Even with the assistance of automated animation features in modern game-development engines, bringing on-screen avatars to life can be an arduous and time-consuming task. However, a recent string of advancements in AI could soon help drastically reduce the number of hours needed to create realistic character movements.
Take basketball games like the NBA2K franchise, for example. Prior to 2010, the on-screen players -- be it Shaq, LeBron, KD or Curry -- were all modeled on regular-sized people wearing motion-capture suits.
"There was a time when NBA2K was made entirely of animators and producers," 2K's Anthony Tominia told the Evening Standard in 2016. However, even when the developers began bringing in the NBA players themselves, they were still faced with the costly and time-consuming challenge of capturing their body motions for each movement -- dribbling the ball, shooting, jumping -- and then translating that data to their in-game avatars.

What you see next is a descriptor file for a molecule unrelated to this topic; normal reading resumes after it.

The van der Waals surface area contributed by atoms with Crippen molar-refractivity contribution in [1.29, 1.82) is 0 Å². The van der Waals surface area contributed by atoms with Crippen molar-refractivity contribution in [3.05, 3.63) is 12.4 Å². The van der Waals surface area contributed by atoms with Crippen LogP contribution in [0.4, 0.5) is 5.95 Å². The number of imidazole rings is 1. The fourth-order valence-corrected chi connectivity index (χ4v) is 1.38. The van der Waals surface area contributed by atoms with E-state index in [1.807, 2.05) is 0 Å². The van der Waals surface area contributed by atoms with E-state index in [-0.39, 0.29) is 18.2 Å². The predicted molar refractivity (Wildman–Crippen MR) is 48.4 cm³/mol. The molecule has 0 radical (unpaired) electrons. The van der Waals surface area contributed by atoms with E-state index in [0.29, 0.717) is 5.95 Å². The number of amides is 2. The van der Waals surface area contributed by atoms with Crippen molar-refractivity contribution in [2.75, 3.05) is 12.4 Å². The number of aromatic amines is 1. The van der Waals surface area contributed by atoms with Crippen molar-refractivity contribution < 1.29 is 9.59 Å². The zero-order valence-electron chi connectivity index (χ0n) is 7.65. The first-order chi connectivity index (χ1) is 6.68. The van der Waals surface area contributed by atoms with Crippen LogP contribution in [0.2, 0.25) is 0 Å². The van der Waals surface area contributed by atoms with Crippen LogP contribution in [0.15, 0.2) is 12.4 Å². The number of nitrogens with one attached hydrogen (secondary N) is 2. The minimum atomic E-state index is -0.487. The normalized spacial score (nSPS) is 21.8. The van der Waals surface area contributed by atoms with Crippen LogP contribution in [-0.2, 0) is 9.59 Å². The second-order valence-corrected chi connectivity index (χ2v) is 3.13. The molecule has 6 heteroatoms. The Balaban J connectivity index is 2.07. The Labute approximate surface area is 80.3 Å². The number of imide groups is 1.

"With motion capture, the data that we have is all that we have, in the sense that if we capture somebody dribbling a ball across the room at a particular speed, then we have it at that speed," Jessica Hodgins, professor of computer science and robotics at Carnegie Mellon University, told Engadget. "We don't have the ability to easily adapt it to turning, or running at a different speed, or dribbling with a different pattern."
However, a new system developed at CMU in conjunction with California-based DeepMotion Inc could help slash the production times for dribbling animations. It utilizes a "deep reinforcement learning" technique to generate lifelike dribbling motions in real time through trial and error. Basically, the system learns to animate dribbling through practice. Lots and lots of practice.